physics

Galileo Galilei and his Telescope

Galileo Galilei and his Telescope

Galileo Galilei showing the Doge of Venice how to use the telescope,Fresco at Villa Andrea Ponti, Varese, 1858 On August 25, 1609, Galileo Galilei publicly demonstrated his newly built telescope for the first time to Venetian lawmakers. Besides its astronomical value Galileo’s telescope was also a profitable sideline for him selling telescopes to merchants who found them useful both at sea and as items of trade. Galileo published his initial…
Fred Hoyle and the Big Bang Theory

Fred Hoyle and the Big Bang Theory

Sir Fred Hoyle FRS (1915-2001)© wikipedia Sir Fred Hoyle, born in 1915 was a famous astronomer, mathematician, and author. The scientist was the first to coin the term “Big Bang” for the now prevailing theory of the early development of the universe in 1949, even though he happened to be a strong opponent of this theory. Hoyle was born and grew up in England, he studied at Emmanuel College in…
Robert Fulton and the Steamship Company

Robert Fulton and the Steamship Company

From the invention of a new power source or engine up to a vehicle that applies this power source to move forward sometimes is only a small step. But, to become a commercial success, this step might take even decades. Just think of the oldest type of engine powered by steam. Although the principle of the steam engine was already described by ancient Greek mathematician Heron of Alexandria, it took…
Henry Moseley and the Atomic Numbers

Henry Moseley and the Atomic Numbers

Henry Moseley (1887-1915) For sure you do remember that poster from your classroom with all the chemical elements ordered in the so-called periodic table. But, certainly only a few of you will have heard about Henry Moseley and his concept of the atomic numbers. In chemistry and physics, the existence of a periodic table creates an ordering for the elements, and was first proposed by Russian chemist and inventor Dimitri…
Mary Had a Little Lamb – Edison and the Phonograph

Mary Had a Little Lamb – Edison and the Phonograph

Thomas Edison and his early phonograph (1877)@Library of Congress On July 18, 1877 Thomas A. Edison conceived the first idea for his phonograph, the very first mechanical tool for recording and reproducing (replaying) sound. The phonograph also was the invention that first gained him public notice. Actually, the phonograph was intended as a byproduct of Edison’s efforts to “play back” recorded telegraph messages and to automate speech sounds for transmission…
A Wire to Connect the World – Stephen Gray’s Discovery

A Wire to Connect the World – Stephen Gray’s Discovery

In a famous experiment Stephen Gray demonstrated static electricityby charging a boy suspended by insulating strings in 1744 Today for us it’s pretty normal that electricity can be transmitted on a wire, because it’s part of our daily life. But, in the early 18th century, when the English nature-scientist Stephen Gray was able to show that electricity really can be transmitted on a string of copper, it was an unheard-of…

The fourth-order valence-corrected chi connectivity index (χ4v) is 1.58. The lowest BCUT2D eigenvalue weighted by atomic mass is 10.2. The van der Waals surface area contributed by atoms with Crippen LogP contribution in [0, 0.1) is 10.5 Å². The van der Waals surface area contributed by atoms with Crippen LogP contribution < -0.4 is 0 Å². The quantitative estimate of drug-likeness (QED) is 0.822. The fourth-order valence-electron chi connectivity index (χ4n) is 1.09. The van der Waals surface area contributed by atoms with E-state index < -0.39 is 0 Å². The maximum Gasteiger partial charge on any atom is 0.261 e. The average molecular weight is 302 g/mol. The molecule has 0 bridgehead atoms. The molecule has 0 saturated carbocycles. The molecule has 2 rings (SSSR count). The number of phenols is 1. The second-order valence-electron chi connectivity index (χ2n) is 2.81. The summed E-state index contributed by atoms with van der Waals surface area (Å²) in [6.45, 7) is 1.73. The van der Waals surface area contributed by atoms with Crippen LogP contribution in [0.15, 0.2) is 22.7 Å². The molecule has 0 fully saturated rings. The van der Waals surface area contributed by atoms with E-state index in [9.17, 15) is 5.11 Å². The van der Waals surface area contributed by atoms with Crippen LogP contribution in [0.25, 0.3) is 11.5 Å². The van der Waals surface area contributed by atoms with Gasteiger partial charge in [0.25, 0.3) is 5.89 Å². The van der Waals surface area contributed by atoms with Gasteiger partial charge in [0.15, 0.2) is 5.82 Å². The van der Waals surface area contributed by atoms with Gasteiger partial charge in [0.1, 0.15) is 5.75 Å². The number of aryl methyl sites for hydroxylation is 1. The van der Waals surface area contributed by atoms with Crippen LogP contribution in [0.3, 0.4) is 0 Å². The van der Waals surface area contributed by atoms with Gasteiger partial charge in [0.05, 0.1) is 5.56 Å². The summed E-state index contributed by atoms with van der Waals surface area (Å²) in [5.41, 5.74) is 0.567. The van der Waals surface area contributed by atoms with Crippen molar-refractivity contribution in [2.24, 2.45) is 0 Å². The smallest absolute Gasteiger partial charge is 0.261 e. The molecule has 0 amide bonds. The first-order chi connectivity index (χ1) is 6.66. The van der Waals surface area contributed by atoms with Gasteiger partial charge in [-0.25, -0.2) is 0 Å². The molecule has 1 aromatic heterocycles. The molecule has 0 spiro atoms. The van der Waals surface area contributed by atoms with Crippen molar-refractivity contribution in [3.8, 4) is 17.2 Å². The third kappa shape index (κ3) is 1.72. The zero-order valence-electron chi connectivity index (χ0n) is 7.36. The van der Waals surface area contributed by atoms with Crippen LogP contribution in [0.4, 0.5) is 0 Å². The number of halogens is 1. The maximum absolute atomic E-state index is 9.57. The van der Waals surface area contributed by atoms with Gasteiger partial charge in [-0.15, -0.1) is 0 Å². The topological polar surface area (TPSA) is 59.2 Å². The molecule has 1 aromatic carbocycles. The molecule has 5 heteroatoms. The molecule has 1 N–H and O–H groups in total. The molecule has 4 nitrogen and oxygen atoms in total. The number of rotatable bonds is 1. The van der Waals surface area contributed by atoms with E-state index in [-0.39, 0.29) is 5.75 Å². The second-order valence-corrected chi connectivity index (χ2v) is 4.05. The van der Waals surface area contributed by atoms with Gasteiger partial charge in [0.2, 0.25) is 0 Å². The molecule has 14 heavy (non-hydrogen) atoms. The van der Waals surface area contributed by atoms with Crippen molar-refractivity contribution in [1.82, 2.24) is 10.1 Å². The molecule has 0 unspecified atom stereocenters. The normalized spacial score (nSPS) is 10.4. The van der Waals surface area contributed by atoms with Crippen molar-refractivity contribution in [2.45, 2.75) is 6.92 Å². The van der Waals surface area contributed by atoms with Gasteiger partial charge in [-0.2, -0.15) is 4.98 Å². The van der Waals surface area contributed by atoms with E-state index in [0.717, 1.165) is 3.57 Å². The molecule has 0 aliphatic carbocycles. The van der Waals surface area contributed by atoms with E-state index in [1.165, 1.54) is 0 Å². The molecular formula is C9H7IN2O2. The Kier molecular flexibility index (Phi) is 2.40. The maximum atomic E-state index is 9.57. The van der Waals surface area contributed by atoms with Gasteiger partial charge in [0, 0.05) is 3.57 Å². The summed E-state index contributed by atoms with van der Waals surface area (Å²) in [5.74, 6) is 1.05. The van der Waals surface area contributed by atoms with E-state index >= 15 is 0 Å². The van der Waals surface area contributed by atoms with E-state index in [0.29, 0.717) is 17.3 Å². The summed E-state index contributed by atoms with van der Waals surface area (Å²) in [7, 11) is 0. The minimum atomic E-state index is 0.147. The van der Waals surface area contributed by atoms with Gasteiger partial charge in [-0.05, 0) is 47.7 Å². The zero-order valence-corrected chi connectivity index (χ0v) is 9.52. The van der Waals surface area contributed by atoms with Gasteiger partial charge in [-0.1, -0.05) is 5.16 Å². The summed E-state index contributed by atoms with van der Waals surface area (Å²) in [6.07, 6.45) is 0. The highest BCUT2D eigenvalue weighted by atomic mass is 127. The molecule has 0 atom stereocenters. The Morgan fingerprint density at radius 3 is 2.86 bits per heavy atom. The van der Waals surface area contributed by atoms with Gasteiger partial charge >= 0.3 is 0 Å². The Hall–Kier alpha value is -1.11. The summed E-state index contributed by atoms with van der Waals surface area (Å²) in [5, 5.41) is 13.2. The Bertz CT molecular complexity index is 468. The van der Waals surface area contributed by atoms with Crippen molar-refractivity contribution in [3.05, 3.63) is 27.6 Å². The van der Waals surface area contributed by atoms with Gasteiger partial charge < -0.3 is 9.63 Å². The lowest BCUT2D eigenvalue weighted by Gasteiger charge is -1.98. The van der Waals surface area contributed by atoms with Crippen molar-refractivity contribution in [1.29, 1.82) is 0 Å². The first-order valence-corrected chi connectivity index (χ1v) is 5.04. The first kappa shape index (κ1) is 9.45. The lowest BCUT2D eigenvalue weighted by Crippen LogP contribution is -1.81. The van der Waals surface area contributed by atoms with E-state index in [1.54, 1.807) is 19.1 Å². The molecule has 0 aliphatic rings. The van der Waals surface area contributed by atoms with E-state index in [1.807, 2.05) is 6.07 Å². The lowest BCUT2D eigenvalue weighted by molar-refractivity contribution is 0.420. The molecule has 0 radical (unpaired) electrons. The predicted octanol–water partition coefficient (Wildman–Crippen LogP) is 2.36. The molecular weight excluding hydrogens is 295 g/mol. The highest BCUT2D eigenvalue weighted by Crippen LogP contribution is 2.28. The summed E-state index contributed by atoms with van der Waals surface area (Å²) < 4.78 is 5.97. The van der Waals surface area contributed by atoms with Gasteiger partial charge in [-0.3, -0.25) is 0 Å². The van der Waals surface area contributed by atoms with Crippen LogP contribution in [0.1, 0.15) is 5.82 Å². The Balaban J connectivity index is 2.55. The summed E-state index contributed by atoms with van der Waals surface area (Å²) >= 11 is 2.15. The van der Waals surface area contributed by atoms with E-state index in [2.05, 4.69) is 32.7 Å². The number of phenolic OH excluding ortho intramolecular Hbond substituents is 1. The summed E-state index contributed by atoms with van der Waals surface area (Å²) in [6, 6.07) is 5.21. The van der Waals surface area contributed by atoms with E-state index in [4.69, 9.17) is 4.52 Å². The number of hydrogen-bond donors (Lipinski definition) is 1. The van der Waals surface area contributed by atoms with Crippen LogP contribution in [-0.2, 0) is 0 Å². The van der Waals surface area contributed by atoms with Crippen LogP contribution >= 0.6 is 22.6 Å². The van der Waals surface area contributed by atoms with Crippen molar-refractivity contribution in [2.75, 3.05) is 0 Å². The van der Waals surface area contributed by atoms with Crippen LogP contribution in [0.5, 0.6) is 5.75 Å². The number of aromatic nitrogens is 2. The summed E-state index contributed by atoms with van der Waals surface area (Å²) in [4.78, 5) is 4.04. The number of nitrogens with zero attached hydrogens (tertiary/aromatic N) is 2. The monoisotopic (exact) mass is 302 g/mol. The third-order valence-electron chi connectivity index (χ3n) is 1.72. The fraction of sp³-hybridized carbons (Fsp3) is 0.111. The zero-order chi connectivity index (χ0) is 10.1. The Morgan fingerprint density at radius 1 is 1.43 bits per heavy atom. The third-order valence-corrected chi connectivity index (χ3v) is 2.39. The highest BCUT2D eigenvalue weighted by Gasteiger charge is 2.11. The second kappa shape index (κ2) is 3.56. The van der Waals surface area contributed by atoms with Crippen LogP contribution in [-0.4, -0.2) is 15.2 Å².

To Boldly Go Where No Man Has Gone Before – Voyager 2

To Boldly Go Where No Man Has Gone Before – Voyager 2

Jupiter with the great red spot shot from Voyager 1© NASA/CalTech/JPL On July 9, 1979 the interplanetary spacecraft Voyager 2 passed Jupiter, the largest planet in the Solar System. The space probe had been launched by NASA on August 20, 1977 to study the outer Solar System and eventually to push forward into interstellar space. Until today,  operating for more than 30 years the spacecraft still receives routine commands and…
The misjudged Math Teacher – Georg Simon Ohm

The misjudged Math Teacher – Georg Simon Ohm

Georg Simon Ohm(1789 – 1854) On this day in 1854, the Bavarian physicist and mathematician Georg Simon Ohm passed away, he was best known for his research on electricity and it was him to initiate the subject of circuit theory. The SI unit of electrical resistance and Ohm’s law are named after this Bavarian ‘teacher’. Ohm’s intention was to develop a formula dealing with the effects of flowing electricity and…
Sir Isaac Newton and the famous Principia

Sir Isaac Newton and the famous Principia

Sir Isaac Newton(1642 – 1727) On July 5, 1687, Sir Isaac Newton published his Philosophiae Naturalis Principia Mathematica (in Latin). It is to be considered as the most influential work of Sir Isaac Newton and as one of the greatest scientific works of all time. The original impulse to work on the Principia gave Edmund Halley, the English scientist known for his calculations on the orbits of comets and for being the…
The Supernova of 1054

The Supernova of 1054

  On July 4, 1054, Chinese astronomers observed a new star in the constellation of Taurus, which later turned out to be a supernova. China was able to contribute to the developments in the science of astronomy critically. In their philosophy, the harmony between earth, the sky and humankind were essential, and therefore any disturbance to that balance had to be predicted. This believe caused the astronomers of the historical China…
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